Memory and attention problems in children with brain tumors at diagnosis

Margelisch, Katja; Studer, Martina; Steinlin, Maja; Leibundgut, Kurt; Heinks Maldonado, Theda (10 February 2014). Memory and attention problems in children with brain tumors at diagnosis (Unpublished). In: International Cognition and Cancer Task Force Conference. Virginia Mason Medical Center, Seattle, USA. 10.-12.02.2014.

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Purpose: Results from previous studies indicate that children with brain tumors (BT) might present with cognitive problems at diagnosis and thus before the start of any medical treatment. The question remains whether these problems are due to the underlying tumor itself or due to the high level of emotional and physical stress which is involved at diagnosis of a malignant disorder. All children with a de novo oncological diagnosis not involving the central nervous systems (CNS) are usually exposed to a comparable level of distress. However, patients with cancer not involving the CNS are not expected to show disease-related cognitive problems. Thus they serve as a well-balanced control group (CG) to help distinguish between the probable causes of the effect.
Method: In a pilot study we analyzed an array of cognitive functions in 16 children with BT and 17 control patients. In both groups, tests were administered in-patient at diagnosis before any therapeutic intervention such as surgery, chemotherapy od irradiation.
Results: Performance of children with BT was comparable to that of CG patients in the areas of intelligence, perceptual reasoning, verbal comprehension, working memory, and processing speed. In contrast, however, BT patients performded significantly worse in verbal memory and attention.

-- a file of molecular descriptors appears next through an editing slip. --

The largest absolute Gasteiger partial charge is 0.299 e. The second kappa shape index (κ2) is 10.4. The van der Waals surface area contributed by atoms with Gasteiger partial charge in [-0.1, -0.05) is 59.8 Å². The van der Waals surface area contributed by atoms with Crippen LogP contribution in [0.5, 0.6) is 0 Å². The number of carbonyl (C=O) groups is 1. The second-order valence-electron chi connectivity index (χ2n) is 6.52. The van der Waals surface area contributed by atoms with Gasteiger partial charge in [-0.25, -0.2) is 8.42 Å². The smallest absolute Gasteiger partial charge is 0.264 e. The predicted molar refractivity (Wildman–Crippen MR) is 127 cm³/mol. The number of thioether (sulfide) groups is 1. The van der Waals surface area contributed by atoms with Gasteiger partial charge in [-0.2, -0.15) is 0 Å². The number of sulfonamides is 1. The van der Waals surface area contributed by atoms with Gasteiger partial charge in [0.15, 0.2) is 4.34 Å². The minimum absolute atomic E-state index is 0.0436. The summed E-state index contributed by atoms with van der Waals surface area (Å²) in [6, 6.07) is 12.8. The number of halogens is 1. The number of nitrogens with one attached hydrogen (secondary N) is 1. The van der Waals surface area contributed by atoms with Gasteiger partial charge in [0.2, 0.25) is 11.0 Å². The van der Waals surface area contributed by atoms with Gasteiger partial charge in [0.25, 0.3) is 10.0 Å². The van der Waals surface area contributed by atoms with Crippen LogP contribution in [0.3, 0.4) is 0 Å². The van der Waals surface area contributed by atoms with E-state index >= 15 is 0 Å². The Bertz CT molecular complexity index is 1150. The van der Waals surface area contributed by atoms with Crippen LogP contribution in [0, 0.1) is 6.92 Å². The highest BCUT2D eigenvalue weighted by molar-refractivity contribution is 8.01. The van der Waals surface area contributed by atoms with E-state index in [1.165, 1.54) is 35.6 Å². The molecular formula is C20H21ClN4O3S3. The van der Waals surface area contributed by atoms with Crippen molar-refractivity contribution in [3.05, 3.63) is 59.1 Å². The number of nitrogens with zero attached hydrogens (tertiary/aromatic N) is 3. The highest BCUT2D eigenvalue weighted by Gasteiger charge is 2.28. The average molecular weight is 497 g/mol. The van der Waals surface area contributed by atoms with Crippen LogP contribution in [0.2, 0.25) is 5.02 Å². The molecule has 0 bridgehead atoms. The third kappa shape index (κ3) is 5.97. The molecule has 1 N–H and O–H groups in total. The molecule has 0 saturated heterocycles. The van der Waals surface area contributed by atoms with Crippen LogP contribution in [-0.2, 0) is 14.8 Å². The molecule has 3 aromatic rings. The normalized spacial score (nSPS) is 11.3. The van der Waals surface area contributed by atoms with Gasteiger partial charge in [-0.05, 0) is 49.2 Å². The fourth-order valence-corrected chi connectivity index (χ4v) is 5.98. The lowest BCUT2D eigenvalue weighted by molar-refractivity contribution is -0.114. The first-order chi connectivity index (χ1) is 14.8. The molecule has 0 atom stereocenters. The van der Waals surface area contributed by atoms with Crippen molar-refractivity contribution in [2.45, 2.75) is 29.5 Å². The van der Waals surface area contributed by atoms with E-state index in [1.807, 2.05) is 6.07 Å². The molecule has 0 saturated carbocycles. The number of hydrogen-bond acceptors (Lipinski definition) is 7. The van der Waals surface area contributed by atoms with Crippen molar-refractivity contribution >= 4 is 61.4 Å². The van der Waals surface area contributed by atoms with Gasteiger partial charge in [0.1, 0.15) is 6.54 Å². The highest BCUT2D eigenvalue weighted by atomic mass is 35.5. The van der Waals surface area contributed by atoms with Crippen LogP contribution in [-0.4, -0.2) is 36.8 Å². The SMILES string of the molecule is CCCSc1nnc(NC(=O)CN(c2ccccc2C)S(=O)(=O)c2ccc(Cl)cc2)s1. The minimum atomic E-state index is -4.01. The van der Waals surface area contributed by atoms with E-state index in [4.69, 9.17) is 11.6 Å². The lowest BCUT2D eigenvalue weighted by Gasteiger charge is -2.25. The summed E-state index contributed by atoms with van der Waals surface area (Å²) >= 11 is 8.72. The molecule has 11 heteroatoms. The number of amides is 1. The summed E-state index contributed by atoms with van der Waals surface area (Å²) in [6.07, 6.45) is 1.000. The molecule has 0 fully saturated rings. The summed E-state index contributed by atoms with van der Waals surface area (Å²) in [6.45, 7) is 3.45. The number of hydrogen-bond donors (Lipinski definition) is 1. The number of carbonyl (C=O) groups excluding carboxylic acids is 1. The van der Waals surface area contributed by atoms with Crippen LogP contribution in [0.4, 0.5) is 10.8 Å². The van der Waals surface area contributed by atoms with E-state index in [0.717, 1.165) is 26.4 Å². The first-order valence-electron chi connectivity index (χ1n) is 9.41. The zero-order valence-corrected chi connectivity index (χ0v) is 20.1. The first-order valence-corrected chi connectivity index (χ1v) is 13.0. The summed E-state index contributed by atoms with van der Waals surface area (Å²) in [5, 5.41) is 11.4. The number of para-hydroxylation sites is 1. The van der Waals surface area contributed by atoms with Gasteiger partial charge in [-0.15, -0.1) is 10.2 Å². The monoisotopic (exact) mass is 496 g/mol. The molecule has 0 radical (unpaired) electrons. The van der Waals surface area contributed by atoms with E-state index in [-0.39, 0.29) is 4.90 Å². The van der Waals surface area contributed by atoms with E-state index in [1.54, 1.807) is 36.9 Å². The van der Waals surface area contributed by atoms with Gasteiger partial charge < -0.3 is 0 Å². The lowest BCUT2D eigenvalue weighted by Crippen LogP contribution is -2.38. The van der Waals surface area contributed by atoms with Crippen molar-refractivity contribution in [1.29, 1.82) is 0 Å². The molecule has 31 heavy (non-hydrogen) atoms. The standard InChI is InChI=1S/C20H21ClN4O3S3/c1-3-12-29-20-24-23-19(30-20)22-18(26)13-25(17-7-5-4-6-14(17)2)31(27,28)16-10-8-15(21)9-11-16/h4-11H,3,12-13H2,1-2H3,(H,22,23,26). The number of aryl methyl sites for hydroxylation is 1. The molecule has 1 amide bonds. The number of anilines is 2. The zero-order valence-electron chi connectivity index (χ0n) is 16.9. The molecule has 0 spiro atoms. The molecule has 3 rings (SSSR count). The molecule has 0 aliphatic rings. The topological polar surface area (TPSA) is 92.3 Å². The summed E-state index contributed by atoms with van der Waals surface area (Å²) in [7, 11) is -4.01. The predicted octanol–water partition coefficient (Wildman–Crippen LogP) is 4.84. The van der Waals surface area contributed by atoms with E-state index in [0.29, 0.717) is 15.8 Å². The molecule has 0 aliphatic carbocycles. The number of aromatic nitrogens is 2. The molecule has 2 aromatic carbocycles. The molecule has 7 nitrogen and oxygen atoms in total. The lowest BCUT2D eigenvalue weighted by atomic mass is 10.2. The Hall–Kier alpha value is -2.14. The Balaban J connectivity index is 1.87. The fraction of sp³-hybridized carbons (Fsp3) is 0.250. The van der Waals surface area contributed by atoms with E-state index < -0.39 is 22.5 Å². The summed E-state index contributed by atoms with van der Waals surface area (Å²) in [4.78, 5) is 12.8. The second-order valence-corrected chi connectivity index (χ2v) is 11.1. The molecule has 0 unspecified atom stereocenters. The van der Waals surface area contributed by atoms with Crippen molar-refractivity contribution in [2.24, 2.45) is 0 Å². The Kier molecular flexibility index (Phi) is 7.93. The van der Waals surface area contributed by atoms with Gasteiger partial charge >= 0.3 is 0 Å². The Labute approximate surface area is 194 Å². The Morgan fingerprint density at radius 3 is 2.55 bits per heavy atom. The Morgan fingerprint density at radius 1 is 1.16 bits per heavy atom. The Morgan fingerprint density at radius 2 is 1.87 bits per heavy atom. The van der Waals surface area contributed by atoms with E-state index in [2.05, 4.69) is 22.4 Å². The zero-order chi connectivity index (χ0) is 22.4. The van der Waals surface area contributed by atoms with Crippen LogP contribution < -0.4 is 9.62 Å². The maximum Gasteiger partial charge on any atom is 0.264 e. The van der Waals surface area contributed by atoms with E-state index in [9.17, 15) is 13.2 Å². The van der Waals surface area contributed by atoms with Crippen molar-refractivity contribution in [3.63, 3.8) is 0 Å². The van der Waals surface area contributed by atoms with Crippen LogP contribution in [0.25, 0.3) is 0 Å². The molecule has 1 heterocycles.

Conclusion: Memory and attention seem to be the most vulnerable funstions affected by BT, with other functions being preserved at the time of diagnosis. It ist to be expected that this vulnerability might exacerbate the cognitive decline after chemotherapy and radiation treatment - known to impair intellectual performance. The findings highlight the need of early cognitive assessments in children with BT in order to introduce cognitive training as early as possible to minimize or even prevent cognitive long-term sequelae. This might improve long-term academic and professional outcome of these children, but especially helps their return to school after hospitalization.

Item Type:

Conference or Workshop Item (Poster)


04 Faculty of Medicine > Department of Gynaecology, Paediatrics and Endocrinology (DFKE) > Clinic of Paediatric Medicine
07 Faculty of Human Sciences > Institute of Psychology

UniBE Contributor:

Margelisch, Katja, Studer, Martina (A), Steinlin, Maja, Leibundgut, Kurt, Heinks Maldonado, Theda


600 Technology > 610 Medicine & health
100 Philosophy > 150 Psychology


[UNSPECIFIED] Beatrice-Borer Foundation




Anette van Dorland

Date Deposited:

19 Jun 2014 11:04

Last Modified:

29 Mar 2023 23:34




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